View single post by mck
 Posted: Thu Feb 22nd, 2007 01:19 am
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mck

 

Joined: Sun Feb 18th, 2007
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I'm hoping for a minimal repair job, just bearing and seal replacement.  I have my washer taken apart and have new bearings installed, I'm just waiting for a new seal to arrive so I can reassemble everything.  I know nothing of the world of bearings and seals which leads to my question.  There are very light grooves worn into the shaft, so light that I can't even feel them with my finger nail.  Is that a concern for the effectiveness of the seal?  Chicago Rawhide sells somthing called a Speedi-Sleeve
and I ordered one with my seal.  Is there any problem with using a speedi-sleeve?  Is it a waste on money?

I've learned a few things doing this.  I would never have been able to attempt this without all the help from generous people at this forum.  The internet has made this possible but there's limits to what the internet can do.  Taking the washer apart was fairly easy but I wasted many hours searching the internet for a replacement seal.  I was lulled into thinking it would be easy to find because it was so easy to find the bearings online using the specs provided here http://www.zenzoidman.com/documents/RearBearingV6.pdf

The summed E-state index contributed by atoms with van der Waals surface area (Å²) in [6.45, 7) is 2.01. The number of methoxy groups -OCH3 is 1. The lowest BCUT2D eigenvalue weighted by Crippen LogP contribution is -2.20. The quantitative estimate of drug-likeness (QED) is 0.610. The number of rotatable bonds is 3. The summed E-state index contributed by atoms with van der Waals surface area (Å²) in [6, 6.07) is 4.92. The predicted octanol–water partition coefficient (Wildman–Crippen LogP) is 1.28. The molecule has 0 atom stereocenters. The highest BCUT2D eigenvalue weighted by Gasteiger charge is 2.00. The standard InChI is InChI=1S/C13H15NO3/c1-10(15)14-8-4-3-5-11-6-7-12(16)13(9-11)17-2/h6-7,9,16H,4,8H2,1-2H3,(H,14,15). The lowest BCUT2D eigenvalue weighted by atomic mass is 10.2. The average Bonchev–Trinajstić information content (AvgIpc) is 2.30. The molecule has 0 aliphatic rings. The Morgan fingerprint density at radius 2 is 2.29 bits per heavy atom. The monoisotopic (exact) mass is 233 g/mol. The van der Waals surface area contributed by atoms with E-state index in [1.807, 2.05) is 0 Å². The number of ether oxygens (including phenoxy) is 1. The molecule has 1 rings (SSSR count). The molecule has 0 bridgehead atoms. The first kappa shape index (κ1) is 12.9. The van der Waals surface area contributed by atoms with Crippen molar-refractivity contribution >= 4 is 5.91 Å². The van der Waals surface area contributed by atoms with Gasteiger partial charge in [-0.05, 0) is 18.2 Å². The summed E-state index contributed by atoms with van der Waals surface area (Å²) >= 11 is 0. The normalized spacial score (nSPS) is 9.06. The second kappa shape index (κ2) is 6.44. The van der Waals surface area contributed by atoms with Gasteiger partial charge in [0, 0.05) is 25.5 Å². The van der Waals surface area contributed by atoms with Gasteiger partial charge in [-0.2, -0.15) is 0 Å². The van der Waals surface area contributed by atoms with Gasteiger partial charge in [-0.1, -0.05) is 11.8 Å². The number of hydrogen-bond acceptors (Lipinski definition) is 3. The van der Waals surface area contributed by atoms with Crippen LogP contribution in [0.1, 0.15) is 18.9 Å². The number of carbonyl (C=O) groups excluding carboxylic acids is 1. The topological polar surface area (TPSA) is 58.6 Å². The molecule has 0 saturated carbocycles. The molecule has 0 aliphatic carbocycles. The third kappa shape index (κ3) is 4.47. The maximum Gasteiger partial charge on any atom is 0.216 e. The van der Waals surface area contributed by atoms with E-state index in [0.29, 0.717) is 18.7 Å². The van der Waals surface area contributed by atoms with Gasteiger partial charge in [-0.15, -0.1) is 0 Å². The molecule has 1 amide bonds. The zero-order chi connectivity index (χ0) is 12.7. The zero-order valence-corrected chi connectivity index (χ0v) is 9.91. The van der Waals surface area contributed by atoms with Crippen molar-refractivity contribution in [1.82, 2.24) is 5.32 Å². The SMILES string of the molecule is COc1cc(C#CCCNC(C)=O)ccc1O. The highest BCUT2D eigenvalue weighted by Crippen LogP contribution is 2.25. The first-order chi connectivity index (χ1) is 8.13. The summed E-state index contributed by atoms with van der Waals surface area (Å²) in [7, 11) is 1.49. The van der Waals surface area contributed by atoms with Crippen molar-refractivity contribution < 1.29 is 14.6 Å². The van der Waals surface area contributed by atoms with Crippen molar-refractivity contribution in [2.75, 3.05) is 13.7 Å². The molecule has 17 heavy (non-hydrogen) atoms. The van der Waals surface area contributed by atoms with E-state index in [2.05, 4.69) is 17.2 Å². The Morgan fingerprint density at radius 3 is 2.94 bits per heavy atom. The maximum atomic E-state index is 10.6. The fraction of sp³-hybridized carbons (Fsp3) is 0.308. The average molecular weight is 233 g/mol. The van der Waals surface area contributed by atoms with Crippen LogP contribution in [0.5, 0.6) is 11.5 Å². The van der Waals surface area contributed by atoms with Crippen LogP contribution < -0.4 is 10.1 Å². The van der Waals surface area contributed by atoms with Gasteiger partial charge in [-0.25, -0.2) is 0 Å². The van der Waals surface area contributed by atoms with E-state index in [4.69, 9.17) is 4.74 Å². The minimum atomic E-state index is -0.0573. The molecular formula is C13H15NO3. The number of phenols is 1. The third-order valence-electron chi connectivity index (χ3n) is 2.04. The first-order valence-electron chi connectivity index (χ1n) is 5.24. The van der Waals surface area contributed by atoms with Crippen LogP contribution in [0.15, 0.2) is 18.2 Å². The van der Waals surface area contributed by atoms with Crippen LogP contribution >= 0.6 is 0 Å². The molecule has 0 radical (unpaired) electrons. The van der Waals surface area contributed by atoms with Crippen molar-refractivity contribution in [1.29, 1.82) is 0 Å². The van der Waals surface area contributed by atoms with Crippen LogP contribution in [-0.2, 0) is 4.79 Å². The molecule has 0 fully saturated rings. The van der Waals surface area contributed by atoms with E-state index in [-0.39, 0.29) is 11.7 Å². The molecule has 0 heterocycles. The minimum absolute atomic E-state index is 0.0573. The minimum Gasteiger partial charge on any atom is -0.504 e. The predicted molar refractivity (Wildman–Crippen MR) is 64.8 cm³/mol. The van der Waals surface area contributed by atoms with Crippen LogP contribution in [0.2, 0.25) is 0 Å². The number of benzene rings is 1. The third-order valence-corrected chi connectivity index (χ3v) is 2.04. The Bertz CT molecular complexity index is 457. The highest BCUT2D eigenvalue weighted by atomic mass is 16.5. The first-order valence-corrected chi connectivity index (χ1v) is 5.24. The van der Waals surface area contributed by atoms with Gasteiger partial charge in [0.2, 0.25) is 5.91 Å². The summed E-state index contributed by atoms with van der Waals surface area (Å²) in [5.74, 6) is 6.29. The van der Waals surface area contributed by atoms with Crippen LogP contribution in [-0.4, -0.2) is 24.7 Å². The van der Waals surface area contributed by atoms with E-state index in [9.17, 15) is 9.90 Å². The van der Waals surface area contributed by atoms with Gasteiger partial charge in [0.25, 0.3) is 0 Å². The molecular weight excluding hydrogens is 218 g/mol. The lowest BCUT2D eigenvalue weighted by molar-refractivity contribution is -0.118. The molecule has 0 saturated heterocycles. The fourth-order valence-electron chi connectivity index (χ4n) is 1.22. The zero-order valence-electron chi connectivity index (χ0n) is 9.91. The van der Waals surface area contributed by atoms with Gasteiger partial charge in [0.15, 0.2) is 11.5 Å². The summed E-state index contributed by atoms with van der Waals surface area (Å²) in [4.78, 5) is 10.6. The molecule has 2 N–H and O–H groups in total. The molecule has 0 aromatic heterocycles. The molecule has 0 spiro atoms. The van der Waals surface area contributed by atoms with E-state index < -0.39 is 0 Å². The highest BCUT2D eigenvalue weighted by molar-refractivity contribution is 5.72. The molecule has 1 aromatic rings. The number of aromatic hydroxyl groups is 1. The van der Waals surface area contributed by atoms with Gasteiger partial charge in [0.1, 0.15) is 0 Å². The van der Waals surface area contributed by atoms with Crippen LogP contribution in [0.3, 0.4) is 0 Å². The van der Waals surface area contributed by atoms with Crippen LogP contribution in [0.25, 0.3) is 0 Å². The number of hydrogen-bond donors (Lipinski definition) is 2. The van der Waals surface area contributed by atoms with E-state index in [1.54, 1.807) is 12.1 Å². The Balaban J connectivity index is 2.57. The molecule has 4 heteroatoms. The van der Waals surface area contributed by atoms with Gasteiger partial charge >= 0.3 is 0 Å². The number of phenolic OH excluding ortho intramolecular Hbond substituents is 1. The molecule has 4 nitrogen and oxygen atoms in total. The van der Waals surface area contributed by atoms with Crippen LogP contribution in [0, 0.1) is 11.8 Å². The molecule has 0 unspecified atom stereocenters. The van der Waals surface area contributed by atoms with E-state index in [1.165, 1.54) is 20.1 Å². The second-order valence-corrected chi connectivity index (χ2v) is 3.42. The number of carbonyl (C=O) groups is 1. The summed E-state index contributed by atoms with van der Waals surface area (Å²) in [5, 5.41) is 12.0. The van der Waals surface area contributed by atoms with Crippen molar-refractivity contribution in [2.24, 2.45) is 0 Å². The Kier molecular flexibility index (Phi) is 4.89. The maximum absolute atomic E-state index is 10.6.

Finding the seal turned out to be easy (well I don't have it yet but it's coming) once I remembered that I have a telephone and I can still talk to people.  I never realized that there are stores that specialize in selling bearings and seals and related stuff.  If this is news to anyone else you can find a bearing store close to you with Google Local  Click on find businesses and type in your address and search for "bearings".  My neighbor tried to help me get the bearings out.  We splintered a wooden dowel in the attempt.  He suggested I call around and find somebody with a press to get them out and put the new ones in.  My local auto mechanic didn't have a press but told me to bring my stuff in.  I brought the rear tub to him and within 20 minutes he had the old bearings out and the new ones installed.  He was happy to do it and it save me lots of time.  A helpful mechanic should also have a puller to take off the rear pulley.

I hope this helps anyone else out there who might be mechanically challenged like me.

mck.